Business Overview

20+ years old established business with a steady income and proven success. Recognized as one of the longest continuously running businesses providing home repairs and remodeling services for homeowners and commercial locations.

The current market that they serve in has been sought after for years, with many people inquiring to purchase the area, as it is a great demographic for this business. This business services Greater Richmond and the surrounding area.


  • Asking Price: $650,000
  • Cash Flow: $264,830
  • Gross Revenue: $1,067,033
  • FF&E: $60,000
  • Inventory: $3,000
  • Inventory Included: Yes
  • Established: 2001

Detailed Information

  • Property Owned or Leased:N/A
  • Property Included:N/A
  • Building Square Footage:1,131
  • Lot Size:N/A
  • Total Number of Employees:7
  • Furniture, Fixtures and Equipment:N/A
Is Support & Training Included:

2 weeks

Purpose For Selling:

other interest

Additional Info

The business was started in 2001, making the business 21 years old.
The transaction does include inventory valued at $3,000, which is included in the listing price.

The company has 7 employees and is situated in a building with estimated square footage of 1,131 sq ft.
The real estate is leased by the business for $1,553.24 per Month

Why is the Current Owner Selling The Business?

There are all sorts of reasons people decide to sell businesses. Nevertheless, the true factor and the one they tell you may be 2 entirely different things. For instance, they might say "I have too many other responsibilities" or "I am retiring". For lots of sellers, these factors stand. But, for some, these may just be excuses to attempt to hide the reality of altering demographics, increased competition, recent decrease in revenues, or a variety of other reasons. This is why it is very crucial that you not rely entirely on a vendor's word, but rather, utilize the vendor's solution combined with your general due diligence. This will repaint a much more sensible image of the business's existing situation.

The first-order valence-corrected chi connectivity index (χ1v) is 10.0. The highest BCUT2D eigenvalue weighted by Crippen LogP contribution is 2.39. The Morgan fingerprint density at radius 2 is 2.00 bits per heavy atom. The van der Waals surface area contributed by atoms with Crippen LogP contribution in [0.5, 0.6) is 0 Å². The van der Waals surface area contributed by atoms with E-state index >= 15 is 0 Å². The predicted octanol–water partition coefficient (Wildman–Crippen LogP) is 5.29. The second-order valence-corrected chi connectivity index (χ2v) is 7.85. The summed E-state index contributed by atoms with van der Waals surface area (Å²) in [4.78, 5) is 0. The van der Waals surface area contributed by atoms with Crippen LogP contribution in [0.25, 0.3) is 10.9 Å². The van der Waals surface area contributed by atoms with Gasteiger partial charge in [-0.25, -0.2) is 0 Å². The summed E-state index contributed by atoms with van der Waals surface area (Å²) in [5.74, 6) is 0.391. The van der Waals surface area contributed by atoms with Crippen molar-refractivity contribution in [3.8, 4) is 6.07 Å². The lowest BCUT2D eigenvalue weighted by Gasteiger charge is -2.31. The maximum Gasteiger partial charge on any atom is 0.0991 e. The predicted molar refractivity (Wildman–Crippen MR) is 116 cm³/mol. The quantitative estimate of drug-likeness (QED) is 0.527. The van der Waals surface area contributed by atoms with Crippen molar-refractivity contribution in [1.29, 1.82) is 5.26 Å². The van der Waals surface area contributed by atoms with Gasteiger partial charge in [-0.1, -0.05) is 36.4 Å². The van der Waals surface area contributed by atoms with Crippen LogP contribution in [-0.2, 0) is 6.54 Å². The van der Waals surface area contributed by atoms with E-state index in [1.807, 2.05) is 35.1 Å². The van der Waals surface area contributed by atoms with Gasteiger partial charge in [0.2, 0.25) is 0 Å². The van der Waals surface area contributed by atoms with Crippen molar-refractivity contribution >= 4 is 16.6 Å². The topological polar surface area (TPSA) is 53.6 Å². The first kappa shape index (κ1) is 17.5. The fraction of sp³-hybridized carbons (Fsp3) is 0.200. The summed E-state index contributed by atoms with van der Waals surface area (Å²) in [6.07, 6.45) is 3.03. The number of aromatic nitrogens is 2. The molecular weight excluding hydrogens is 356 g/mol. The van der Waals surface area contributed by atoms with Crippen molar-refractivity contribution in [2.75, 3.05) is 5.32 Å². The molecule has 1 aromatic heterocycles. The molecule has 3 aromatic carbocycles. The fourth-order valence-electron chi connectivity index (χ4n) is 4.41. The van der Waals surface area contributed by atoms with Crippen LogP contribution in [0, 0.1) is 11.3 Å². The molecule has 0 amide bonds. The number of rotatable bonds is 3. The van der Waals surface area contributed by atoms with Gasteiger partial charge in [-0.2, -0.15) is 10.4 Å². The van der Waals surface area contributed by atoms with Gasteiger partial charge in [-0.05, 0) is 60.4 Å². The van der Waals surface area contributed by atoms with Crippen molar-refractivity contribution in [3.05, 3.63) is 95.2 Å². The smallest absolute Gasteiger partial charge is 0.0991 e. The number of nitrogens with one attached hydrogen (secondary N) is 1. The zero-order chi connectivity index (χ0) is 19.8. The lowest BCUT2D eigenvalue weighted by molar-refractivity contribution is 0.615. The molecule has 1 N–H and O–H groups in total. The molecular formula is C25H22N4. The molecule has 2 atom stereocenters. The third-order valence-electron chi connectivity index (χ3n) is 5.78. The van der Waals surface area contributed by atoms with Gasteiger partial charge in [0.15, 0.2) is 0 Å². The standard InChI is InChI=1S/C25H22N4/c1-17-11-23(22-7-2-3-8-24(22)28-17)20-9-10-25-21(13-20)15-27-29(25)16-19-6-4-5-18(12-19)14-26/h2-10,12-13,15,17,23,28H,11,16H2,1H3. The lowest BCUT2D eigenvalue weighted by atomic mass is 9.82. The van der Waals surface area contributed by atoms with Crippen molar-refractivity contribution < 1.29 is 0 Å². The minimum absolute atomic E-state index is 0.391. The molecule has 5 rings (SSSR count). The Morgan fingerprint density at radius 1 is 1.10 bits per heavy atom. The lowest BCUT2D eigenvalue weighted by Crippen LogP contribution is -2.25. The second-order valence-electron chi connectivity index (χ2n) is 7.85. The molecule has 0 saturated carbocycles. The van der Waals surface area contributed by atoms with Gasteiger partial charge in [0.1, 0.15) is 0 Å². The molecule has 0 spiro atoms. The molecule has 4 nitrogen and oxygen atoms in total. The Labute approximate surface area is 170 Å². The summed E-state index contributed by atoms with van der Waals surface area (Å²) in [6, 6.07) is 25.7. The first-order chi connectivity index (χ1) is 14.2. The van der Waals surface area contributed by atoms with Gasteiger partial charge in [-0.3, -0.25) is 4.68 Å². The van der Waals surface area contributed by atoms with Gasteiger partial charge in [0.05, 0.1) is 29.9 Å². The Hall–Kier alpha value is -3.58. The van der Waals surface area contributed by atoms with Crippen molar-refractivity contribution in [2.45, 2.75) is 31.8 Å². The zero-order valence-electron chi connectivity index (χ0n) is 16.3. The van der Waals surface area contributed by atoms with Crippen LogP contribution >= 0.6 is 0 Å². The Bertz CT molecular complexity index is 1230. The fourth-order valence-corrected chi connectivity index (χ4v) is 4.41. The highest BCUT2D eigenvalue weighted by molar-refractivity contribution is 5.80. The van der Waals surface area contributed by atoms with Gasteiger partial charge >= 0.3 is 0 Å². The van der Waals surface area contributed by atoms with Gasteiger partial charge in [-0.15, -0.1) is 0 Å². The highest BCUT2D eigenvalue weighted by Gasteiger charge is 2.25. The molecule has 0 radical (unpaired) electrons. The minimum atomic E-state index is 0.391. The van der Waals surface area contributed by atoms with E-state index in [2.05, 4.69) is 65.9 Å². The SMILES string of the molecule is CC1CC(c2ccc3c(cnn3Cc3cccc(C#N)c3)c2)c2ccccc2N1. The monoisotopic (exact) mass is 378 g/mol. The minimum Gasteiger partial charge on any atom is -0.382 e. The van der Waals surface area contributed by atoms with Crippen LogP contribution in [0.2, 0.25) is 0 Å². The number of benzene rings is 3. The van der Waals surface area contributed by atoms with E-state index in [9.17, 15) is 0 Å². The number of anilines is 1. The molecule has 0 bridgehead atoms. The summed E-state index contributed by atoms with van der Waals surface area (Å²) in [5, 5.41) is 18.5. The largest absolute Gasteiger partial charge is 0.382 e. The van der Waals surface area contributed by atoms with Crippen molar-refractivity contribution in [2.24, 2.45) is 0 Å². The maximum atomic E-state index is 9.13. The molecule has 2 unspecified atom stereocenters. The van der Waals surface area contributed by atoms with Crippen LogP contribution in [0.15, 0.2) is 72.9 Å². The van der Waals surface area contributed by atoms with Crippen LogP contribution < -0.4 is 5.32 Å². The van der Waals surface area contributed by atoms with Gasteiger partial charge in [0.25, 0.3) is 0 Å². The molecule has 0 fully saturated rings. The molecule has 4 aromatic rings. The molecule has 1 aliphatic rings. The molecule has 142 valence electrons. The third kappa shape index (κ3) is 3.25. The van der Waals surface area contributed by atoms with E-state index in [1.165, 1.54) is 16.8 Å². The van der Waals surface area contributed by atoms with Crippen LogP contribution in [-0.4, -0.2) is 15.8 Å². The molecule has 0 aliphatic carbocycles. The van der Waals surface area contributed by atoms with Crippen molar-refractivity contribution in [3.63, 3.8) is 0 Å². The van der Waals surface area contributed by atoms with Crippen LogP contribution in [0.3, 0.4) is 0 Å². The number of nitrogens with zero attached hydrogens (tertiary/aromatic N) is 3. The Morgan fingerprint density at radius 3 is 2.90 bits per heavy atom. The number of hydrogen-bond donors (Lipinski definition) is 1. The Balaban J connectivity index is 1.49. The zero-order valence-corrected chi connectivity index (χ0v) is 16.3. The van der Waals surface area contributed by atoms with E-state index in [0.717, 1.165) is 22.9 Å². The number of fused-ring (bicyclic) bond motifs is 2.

Existing Debts and Future Obligations

If the existing business is in debt, which numerous businesses are, then you will need to consider this when valuating/preparing your deal. Numerous operating businesses borrow money so as to cover things like stock, payroll, accounts payable, so on and so forth. Keep in mind that sometimes this can imply that earnings margins are too thin. Many businesses fall under a revolving door of taking on debt as a way to pay back various other loans. Along with debts, there may likewise be future commitments to consider. There might be an outstanding lease on equipment or the structure where the business resides. The business might have existing agreements with vendors that must be met or may cause charges if terminated early.

Understanding the Customer Base, Competition and Area Demographics

How do companies in the area attract new consumers? Often times, companies have repeat customers, which create the core of their everyday revenues. Particular elements such as new competition growing up around the location, road building, and personnel turn over can impact repeat customers as well as adversely influence future earnings. One essential point to take into consideration is the location of the business. Is it in a very trafficked shopping center, or is it concealed from the highway? Clearly, the more people that see the business often, the greater the possibility to develop a returning consumer base. A final idea is the general area demographics. Is the business placed in a largely populated city, or is it located on the edge of town? How might the local median home income influence future income potential?